Who Loves a Veto?

May 2007
Aside from social issues, there are certain conservative Republican tenets about government that I have never agreed with. One of the major tenets, for example, is that government is inherently bad. This is something that I have never understood, nor do I understand why people who dislike the government run for public office. Is government inefficient? Sure, but it's not bad. If you want to see what happens when you have a government that doesn't do much, go visit a poor Latin American country; the free market doesn't fix roads and schools on its own. Recently the communications staff of the Colorado Senate Minority office came up with another criticism of government, aimed at Gov. Bill Ritter, that doesn't make much sense to me, either. According to ColoradoSenateNews.com:
After considering about two-thirds of the bills lawmakers have sent him this year, Gov. Bill Ritter so far has vetoed only two. If that number sticks, it will be decidedly lower than even the lowest number of vetoes by Gov. Bill Owens, Ritter's predecessor in office. Annual legislative statistical summaries for 1999-2006 -- Owens' eight years in office -- show the popular Republican and former state lawmaker nixed no fewer than five bills during his first year in office and as high as 47 bills in 2005. Ritter, a former Denver district attorney who is new to the Capitol, has only vetoed a bill that would have made it easier to establish closed union shops and one to license P.E. teachers. "He is not as moderate as he represents himself to be," said Senate GOP leader Andy McElhany of Colorado Springs. "He's rubber-stamping everything that comes out of a left-wing legislature."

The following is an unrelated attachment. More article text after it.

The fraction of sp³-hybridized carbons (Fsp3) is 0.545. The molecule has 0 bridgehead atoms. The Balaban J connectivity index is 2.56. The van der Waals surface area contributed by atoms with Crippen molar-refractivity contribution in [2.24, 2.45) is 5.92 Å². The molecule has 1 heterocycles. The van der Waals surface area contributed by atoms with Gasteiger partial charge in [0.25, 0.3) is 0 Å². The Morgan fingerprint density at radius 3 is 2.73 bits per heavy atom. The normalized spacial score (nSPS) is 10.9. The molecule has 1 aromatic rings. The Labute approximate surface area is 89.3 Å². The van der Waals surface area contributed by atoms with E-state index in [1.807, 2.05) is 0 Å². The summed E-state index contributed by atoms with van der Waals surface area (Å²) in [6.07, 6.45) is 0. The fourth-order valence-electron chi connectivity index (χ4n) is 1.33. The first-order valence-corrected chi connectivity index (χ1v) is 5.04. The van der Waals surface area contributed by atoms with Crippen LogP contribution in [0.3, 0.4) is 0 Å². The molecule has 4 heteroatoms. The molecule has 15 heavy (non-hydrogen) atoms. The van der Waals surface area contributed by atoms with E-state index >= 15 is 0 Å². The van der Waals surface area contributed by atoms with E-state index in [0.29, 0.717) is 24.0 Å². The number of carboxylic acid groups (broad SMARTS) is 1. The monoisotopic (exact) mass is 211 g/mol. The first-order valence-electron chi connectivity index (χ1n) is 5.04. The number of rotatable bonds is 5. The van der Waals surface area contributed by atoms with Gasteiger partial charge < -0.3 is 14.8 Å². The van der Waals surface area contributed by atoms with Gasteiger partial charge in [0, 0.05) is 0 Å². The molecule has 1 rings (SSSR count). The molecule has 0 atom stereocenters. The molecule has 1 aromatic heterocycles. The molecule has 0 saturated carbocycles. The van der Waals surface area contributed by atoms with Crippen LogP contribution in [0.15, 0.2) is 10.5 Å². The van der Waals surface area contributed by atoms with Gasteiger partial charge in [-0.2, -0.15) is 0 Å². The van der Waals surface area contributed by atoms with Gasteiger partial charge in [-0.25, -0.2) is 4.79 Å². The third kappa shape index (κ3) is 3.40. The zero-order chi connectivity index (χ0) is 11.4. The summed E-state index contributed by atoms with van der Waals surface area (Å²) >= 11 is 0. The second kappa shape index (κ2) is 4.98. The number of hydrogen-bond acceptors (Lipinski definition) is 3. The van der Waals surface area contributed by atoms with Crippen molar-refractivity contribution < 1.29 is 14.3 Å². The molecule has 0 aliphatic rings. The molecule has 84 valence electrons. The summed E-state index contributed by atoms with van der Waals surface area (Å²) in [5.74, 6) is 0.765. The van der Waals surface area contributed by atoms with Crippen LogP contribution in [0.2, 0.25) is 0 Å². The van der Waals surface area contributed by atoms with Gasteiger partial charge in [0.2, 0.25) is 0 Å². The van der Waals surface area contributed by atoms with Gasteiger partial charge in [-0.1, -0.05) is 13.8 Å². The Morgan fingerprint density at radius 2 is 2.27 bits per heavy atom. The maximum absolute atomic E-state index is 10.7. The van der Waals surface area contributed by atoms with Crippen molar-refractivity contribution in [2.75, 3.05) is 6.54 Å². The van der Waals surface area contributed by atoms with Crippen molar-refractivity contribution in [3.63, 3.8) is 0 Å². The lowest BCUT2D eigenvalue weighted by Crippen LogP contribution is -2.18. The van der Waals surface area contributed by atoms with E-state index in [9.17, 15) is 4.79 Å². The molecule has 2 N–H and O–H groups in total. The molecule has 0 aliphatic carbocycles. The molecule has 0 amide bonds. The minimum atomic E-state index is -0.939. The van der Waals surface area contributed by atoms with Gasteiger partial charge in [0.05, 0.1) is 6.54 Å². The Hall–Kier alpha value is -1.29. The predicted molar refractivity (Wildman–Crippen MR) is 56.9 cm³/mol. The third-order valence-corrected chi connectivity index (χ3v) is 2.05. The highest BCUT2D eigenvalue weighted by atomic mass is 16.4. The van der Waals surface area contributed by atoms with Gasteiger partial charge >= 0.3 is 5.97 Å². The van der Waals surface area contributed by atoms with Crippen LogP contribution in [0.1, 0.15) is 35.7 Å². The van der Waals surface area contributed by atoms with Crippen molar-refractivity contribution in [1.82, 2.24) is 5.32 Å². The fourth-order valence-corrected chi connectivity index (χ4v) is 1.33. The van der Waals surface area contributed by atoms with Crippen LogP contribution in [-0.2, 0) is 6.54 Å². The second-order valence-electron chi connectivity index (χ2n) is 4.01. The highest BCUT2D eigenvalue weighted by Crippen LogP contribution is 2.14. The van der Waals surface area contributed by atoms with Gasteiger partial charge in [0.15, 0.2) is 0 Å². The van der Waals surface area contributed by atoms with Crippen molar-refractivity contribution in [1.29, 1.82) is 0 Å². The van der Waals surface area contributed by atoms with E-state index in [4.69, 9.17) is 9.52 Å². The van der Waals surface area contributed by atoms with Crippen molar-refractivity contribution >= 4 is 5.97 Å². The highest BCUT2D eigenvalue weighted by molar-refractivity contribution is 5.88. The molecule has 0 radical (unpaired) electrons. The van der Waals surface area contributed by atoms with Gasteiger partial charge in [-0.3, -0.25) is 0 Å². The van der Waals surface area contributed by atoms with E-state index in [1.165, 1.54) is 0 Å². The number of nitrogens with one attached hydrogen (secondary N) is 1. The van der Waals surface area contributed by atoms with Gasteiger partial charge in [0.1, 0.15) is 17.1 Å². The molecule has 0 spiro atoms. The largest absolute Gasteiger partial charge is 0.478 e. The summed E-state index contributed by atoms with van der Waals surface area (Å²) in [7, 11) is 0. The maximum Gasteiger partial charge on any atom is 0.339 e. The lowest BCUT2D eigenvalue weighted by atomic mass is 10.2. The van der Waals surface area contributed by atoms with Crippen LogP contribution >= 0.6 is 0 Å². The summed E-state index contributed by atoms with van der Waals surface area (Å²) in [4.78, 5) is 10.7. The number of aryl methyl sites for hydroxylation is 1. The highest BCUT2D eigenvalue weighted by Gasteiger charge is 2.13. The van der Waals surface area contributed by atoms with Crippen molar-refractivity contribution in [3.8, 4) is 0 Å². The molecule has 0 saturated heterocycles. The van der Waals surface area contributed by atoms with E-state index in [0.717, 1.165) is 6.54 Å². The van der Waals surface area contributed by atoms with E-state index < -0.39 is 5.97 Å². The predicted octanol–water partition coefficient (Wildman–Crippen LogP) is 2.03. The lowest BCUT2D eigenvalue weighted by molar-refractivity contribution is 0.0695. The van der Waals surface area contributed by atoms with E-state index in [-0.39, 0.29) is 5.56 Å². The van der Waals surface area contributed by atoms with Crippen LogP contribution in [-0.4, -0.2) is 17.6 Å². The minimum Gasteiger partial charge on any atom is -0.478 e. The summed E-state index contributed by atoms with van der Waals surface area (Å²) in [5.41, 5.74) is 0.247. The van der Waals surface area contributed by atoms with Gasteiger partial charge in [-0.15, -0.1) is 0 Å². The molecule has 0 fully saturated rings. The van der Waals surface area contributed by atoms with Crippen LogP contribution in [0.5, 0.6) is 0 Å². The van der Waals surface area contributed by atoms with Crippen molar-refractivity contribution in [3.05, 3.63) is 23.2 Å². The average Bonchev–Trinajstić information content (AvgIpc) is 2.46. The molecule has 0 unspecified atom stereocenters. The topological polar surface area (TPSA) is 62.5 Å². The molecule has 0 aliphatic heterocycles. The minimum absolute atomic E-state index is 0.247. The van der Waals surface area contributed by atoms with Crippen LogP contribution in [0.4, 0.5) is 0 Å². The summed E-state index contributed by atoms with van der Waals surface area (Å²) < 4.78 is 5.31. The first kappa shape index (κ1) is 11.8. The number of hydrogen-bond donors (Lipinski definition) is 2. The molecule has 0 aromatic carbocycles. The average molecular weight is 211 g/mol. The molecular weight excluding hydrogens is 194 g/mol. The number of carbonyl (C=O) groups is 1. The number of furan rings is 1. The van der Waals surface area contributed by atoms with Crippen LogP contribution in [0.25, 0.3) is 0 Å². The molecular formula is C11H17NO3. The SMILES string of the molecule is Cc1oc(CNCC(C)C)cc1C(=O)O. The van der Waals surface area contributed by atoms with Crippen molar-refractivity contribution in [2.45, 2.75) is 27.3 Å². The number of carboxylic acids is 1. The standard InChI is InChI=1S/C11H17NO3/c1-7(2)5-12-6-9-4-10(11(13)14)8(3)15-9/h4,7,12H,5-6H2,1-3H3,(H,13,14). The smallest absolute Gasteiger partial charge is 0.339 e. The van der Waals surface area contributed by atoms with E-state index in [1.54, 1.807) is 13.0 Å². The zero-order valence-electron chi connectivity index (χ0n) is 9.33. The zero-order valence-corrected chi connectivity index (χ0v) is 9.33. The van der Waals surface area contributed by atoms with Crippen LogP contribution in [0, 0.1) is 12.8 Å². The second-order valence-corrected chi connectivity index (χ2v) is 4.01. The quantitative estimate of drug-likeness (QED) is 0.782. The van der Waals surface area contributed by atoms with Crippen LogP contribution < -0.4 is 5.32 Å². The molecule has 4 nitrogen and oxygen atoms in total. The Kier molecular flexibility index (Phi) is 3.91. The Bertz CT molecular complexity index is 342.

It's interesting to hear Republicans criticize Ritter for not using the veto pen more often, especially when you consider that President Bush would rather be the best man in a gay wedding than veto a bill that comes out of congress. In fact, Bush didn't issued veto his first bill until last July, when he struck down a piece of legislation promoting funding for stem cell research (a project of Denver Rep. Diana DeGette). That's right - President Bush spent nearly six years in the White House before he vetoed his first bill. Ritter is a virtual butcher by comparison. But all that aside, I fail to see why we should celebrate a governor for vetoing dozens and dozens of bills. I understand that we need checks and balances in our government, and I think the governor's ability to veto a bill is a useful check...as long as it is used in moderation. When former Gov. Bill Owens vetoes 47 bills, such as he did in 2005, why is that cause for celebration? The legislature debates a measure in both the House and the Senate, and discussion is held both in committees and on the floor of each respective chamber. It's not as though a bill makes it to the governor's desk without anyone paying attention. Voters elect members of the legislature in order to hold these debates, but if the governor is just going to strike down most of the bills they pass, then what's the point of having held those discussions at all? If it's "good policy" for a governor to issue dozens of vetoes, then why should we even have a legislature? Why don't we just have the governor serve as king, making new laws by decree? Republicans are grasping at straws and looking rather silly if they are going to criticize Ritter for not issuing dozens of vetoes. There's a reason why we have two legislative chambers and a governor who all work together to pass new legislation. There's also a reason why the governor doesn't do it all himself.